Get-ItemProperty -Path 'HKLM:\System\CurrentControlSet\Control\Terminal Server'-Name "fDenyTSConnections"

Unbenannt.PNG

I’ll now show you what you what can do if you have moved up to an advanced PowerShell user. With this command I activate Remote Desktop an all Windows Servers of my Active Directory Domain:

Get a list of all servers and store it in a file:


(Get-ADComputer -Filter 'operatingsystem -like "*server*"').Name | Out-File C:\Temp\Servers.txt

Then I do some remote actions to activate Remote Desktop an all Windows Servers that are powered on. And I use the HKLM PowerShell Drive:


Get-Content C:\Temp\Servers.txt | ForEach-Object {Invoke-Command -ComputerName $_ {Set-ItemProperty -Path 'HKLM:\System\CurrentControlSet\Control\Terminal Server'-Name "fDenyTSConnections" -Value 0;Enable-NetFirewallRule -DisplayGroup "Remote Desktop"}}

Unbenannt.PNG

Nice one.

Example 2 – Search Something

Is it there? Or is it not there? By using PowerShell drives you can test if something is there.

Is there an ls alias?


Test-Path alias:ls

Yes, it is.

1.PNG

Another example shows you whether there’s a certificate from DigiCert installed on your computer. We’re looking for these 2 certificates:


certmgr.msc

1.PNG

In order to do that we have to navigate to the user’s cert drive and to the root folder (Trusted Root Authorities).


cd cert:

cd currentuser

cd root

1.PNG

And now we call up the two certificates:


Get-ChildItem | ? Subject -like '*DigiCert*'

2.PNG

Remember that “?” is the alias for Where-Object:


Get-Alias -Definition Where-Object

Unbenannt.PNG

Here’s the shorter version of the shown above:


Get-ChildItem Cert:\CurrentUser\Root\ | ? Subject -like '*DigiCert*'

Unbenannt.PNG

Creating PowerShell Drives (Side Note)

The flexibility of PS Drives becomes evident in the creation of new drives.


New-PSDrive -Name Data -PSProvider FileSystem -Root C:\Temp\Important\Data

1.PNG

This allows you to access the sub directory directly via PowerShell Drive:


cd data:

1.PNG

As shown above, I’ve used the PSProvider FileSystem. But there’s more.


Get-PSProvider

Unbenannt.PNG

Review


New-PSDrive enables you to create a new PowerShell Drive. This drive can refer to a Registry Key, Alias, Environment and much more. Get-PSProvider displays all PowerShell Providers.


The Environment PS Drive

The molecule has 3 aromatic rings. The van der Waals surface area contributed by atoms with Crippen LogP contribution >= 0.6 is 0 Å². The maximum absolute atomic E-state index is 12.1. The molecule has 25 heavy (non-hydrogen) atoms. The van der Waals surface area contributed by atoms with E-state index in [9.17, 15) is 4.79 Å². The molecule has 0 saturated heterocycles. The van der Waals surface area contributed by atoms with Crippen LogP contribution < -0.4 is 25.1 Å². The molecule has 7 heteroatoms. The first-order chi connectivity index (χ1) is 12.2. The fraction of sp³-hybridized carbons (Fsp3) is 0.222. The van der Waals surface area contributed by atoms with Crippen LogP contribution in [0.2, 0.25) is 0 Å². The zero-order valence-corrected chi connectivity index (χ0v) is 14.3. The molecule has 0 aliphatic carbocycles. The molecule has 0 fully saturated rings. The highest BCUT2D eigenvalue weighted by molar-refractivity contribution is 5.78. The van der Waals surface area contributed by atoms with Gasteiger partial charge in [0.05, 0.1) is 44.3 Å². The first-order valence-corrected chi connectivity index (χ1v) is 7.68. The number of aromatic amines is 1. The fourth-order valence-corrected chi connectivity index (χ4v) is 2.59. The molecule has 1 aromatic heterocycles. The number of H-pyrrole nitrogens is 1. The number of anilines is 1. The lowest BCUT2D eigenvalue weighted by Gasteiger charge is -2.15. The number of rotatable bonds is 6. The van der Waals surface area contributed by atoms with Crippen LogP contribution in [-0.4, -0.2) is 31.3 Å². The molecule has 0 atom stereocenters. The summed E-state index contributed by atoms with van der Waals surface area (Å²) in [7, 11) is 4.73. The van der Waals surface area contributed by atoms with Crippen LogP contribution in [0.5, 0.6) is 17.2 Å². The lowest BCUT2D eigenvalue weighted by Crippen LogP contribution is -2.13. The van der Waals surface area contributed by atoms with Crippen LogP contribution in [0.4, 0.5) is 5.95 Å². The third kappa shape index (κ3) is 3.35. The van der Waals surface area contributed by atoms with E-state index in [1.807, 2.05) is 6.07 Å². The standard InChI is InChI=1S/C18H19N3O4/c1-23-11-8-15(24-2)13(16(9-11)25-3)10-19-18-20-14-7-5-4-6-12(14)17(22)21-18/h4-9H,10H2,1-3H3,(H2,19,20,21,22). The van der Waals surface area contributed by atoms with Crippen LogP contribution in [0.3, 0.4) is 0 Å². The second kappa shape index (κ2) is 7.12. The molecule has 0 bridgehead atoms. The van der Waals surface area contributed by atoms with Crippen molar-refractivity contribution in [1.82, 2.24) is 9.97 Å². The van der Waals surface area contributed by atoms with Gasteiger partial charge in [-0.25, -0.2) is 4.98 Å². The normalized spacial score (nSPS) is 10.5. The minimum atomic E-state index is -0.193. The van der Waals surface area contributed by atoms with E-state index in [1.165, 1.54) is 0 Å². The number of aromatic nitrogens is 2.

All environment variables are stored in the PowerShell Drive env:


Get-ChildItem env:

1.PNG

Remember that some cmd commands do not work in PowerShell.

In cmd, set logonserver displays the Active Directory Domain Controller that authenticated the client.

1.PNG

This does not work in PowerShell.

1.PNG

Here is the solution: The PS Drive Env.

The env PS Drive enables you to show the logon server:


$env:LOGONSERVER

1.PNG

Additionally, some examples of how it works in cmd and PowerShell (I change between cmd and PowerShell in the same session):

Show the current logged on user


$env:username

set username

1.PNG

Showing the user’s home folder


$env:homepath

set homepath

1.PNG

That’s the end of this part. I hope I could give a good overview and motivate you to stay tuned. The next part is already scheduled.

What have we learned so far?


Environment Variables can be accessed using the Env PS Drive. Use $env: and press TAB for exploring.


Exercise

Here is the exercise til next part.

Discovering

Find out how to show the Computername with the PS Drive env.

Creating

Create a new persistent PowerShell Drive that refers to a shared folder on a remote computer. Find out how to make this drive persistent. (Use the Online Help, the Local Help or whatever)

See you next time at the topic: PowerShell for Beginners (Part 12): PowerShell Modules

Patrick Gruenauer, MVP PowerShell

Categories: PowerShell

Tagged as: ,

4 replies »

Leave a Reply

Fill in your details below or click an icon to log in:

WordPress.com Logo

You are commenting using your WordPress.com account. Log Out /  Change )

Google+ photo

You are commenting using your Google+ account. Log Out /  Change )

Twitter picture

You are commenting using your Twitter account. Log Out /  Change )

Facebook photo

You are commenting using your Facebook account. Log Out /  Change )

Connecting to %s